Supportive measures

A left atrial size > 38 mm (is it the dimension of the left atrium or the wall thickness) was taken as a dilated. This was measured in apical four-chamber view.

QTc interval, i. e., QTc interval was calculated using Bazett's formula (QTc = QTmax in ms/[RR interval in ms]1/2 interval). An interval of >440 ms was considered as prolonged.

Coronary angiogram

This was considered as mandatory in patients above 60 years and those with known coronary artery disease and/or type 2 diabetes mellitus for 10 years and more.

For our study, a diagnosis of CCM was considered when a cirrhotic patient had definite criteria of either systolic or diastolic dysfunction with or without supportive criteria of QTc prolongation and dilated left atrium. Patients consuming significant alcohol or diabetics of long-standing duration were not excluded from the study. This was done to determine the effects of other associated causes of CCM. However, those with CAD were excluded from the analysis as these were likely to cause an ischemic cardiomyopathy.

Intraoperative data

Intraoperative data included need for two or more inotropic support, dysrhythmia, and pulmonary edema.

Postliver transplantation

Patients were under strict cardiac surveillance in the posttransplant intensive care unit. Cardiac monitoring was done by means of ECG and two-dimensional echo, and cardiac dysfunction was graded as improved, deteriorated, no change, or normalization at 1 and 3 months.

Statistical analysis

All parameters were expressed as absolute numbers and percentages. Age, CTP, and MELD scores were expressed as median and range. Comparison of two medians was by Mann–Whitney U-test and for proportions by Chi-square test through contingency tables. Survival was assessed with Kaplan–Meier survival plot. P < 0.05 was considered statistically significant.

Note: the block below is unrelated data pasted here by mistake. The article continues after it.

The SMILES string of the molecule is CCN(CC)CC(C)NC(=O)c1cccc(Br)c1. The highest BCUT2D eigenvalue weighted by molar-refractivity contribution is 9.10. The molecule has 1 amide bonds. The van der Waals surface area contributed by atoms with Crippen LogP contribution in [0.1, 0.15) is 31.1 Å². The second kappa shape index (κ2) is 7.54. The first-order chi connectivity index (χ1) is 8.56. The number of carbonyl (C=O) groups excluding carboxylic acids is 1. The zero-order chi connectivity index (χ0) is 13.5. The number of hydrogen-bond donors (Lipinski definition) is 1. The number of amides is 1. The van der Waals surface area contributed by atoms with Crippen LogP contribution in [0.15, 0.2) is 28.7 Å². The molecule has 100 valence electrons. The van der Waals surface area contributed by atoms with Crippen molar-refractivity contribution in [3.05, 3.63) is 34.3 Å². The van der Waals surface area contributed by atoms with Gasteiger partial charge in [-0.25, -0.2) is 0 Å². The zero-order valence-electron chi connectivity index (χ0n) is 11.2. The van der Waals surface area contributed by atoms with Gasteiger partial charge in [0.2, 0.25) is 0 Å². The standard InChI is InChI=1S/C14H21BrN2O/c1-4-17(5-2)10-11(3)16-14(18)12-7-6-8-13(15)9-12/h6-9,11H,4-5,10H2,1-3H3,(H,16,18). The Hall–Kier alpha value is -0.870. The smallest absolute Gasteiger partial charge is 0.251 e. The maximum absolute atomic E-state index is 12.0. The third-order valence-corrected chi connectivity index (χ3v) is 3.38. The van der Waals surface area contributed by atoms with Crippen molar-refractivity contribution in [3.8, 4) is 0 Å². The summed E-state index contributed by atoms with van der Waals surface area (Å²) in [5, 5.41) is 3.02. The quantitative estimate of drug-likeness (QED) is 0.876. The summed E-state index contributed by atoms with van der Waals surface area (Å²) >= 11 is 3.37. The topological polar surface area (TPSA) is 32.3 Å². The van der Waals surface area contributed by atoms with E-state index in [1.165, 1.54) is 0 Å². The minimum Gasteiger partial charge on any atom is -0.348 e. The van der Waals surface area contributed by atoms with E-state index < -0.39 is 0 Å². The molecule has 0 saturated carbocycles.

Results Top


Five hundred and eighty-six patients with liver cirrhosis underwent cardiac evaluation. One hundred and ninety-eight (33.78%) patients had CCM, 41 (20.7%) of whom had a LT and were followed up for 3 months. The remaining were either lost to follow-up (62) or expired (56) within a month or were patients who had a LTx at a satellite center within the state of Tamil Nadu (39) and followed up thereafter in the same center; perioperative data were not accessible for these 39 patients.

Baseline characteristics (41 patients)

Majority of the participants were men (73.2%) with a median age of 47 years; more than three-fourth had LDLT and had a high MELD score. Two patients had systolic and 10 had diastolic dysfunction. About 87.8% had prolonged QTC interval. None of the patients had a positive dobutamine stress test [Table 2].
Table 2: Baseline characteristics of study cohort

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In the intraoperative period, of the 41 patients, 33 patients (80.5%) had hypotension and required inotropes, 11 patients (26.8%) had pulmonary edema, and 4 (1%) had dysrhythmia (tachyarrhythmia in 3 and bradyarrhythmia in 1).

Posttransplant [Table 3] and [Figure 1], at the end of 3 months, approximately a third of patients (12; 29.3%) showed an improvement in diastolic function with no change in 21 (51.2%) and deterioration in 8 (19.5%). QTc showed no significant improvement in 35 (85.4%) patients. No discernible changes were seen either in the size of the left atrium (39 patients; 95.1%) or in the systolic function (38 patients; 92.7%).
Table 3: Comparison of pre- and posttransplant cardiac parameters

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Figure 1: Changes in cardiac indices posttransplant

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Impact of cirrhotic cardiomyopathy on posttransplant survival